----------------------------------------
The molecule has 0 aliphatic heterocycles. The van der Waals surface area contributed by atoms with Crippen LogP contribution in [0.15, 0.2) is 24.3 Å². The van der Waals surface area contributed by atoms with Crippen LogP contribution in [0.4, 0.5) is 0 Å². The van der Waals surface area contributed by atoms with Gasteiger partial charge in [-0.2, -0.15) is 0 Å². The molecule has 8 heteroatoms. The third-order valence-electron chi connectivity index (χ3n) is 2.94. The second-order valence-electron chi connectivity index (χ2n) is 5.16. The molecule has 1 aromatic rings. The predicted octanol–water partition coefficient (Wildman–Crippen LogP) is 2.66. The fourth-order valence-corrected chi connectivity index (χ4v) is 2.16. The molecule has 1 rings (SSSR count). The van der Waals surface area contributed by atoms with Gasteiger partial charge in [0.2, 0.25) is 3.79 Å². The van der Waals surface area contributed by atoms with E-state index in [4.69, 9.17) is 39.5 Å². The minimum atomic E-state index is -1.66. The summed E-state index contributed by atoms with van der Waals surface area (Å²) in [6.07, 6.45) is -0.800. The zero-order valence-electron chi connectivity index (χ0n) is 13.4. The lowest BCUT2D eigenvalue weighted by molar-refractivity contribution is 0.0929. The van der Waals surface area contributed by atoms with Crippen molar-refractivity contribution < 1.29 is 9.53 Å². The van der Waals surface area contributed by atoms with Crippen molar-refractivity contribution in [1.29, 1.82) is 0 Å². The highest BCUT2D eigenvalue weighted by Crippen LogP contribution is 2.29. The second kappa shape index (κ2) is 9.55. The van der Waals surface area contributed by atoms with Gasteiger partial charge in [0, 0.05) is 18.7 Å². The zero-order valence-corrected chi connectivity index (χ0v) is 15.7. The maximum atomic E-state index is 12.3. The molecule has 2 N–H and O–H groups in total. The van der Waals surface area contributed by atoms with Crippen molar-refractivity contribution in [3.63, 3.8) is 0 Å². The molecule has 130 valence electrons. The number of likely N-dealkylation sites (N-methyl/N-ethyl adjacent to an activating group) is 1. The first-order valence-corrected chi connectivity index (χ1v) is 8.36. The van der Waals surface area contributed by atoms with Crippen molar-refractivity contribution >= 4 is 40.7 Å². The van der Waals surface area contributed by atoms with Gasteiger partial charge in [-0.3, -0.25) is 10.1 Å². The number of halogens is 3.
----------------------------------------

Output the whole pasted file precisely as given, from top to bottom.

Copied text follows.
The molecule has 0 aliphatic heterocycles. The van der Waals surface area contributed by atoms with Crippen LogP contribution in [0.15, 0.2) is 24.3 Å². The van der Waals surface area contributed by atoms with Crippen LogP contribution in [0.4, 0.5) is 0 Å². The van der Waals surface area contributed by atoms with Gasteiger partial charge in [-0.2, -0.15) is 0 Å². The molecule has 8 heteroatoms. The third-order valence-electron chi connectivity index (χ3n) is 2.94. The second-order valence-electron chi connectivity index (χ2n) is 5.16. The molecule has 1 aromatic rings. The predicted octanol–water partition coefficient (Wildman–Crippen LogP) is 2.66. The fourth-order valence-corrected chi connectivity index (χ4v) is 2.16. The molecule has 1 rings (SSSR count). The van der Waals surface area contributed by atoms with Gasteiger partial charge in [0.2, 0.25) is 3.79 Å². The van der Waals surface area contributed by atoms with E-state index in [4.69, 9.17) is 39.5 Å². The minimum atomic E-state index is -1.66. The summed E-state index contributed by atoms with van der Waals surface area (Å²) in [6.07, 6.45) is -0.800. The zero-order valence-electron chi connectivity index (χ0n) is 13.4. The lowest BCUT2D eigenvalue weighted by molar-refractivity contribution is 0.0929. The van der Waals surface area contributed by atoms with Crippen molar-refractivity contribution < 1.29 is 9.53 Å². The van der Waals surface area contributed by atoms with Crippen molar-refractivity contribution in [1.29, 1.82) is 0 Å². The highest BCUT2D eigenvalue weighted by Crippen LogP contribution is 2.29. The second kappa shape index (κ2) is 9.55. The van der Waals surface area contributed by atoms with Gasteiger partial charge in [0, 0.05) is 18.7 Å². The zero-order valence-corrected chi connectivity index (χ0v) is 15.7. The maximum atomic E-state index is 12.3. The molecule has 2 N–H and O–H groups in total. The van der Waals surface area contributed by atoms with Crippen molar-refractivity contribution in [3.63, 3.8) is 0 Å². The molecule has 130 valence electrons. The number of likely N-dealkylation sites (N-methyl/N-ethyl adjacent to an activating group) is 1. The first-order valence-corrected chi connectivity index (χ1v) is 8.36. The van der Waals surface area contributed by atoms with Crippen molar-refractivity contribution >= 4 is 40.7 Å². The van der Waals surface area contributed by atoms with Gasteiger partial charge in [-0.3, -0.25) is 10.1 Å². The number of halogens is 3.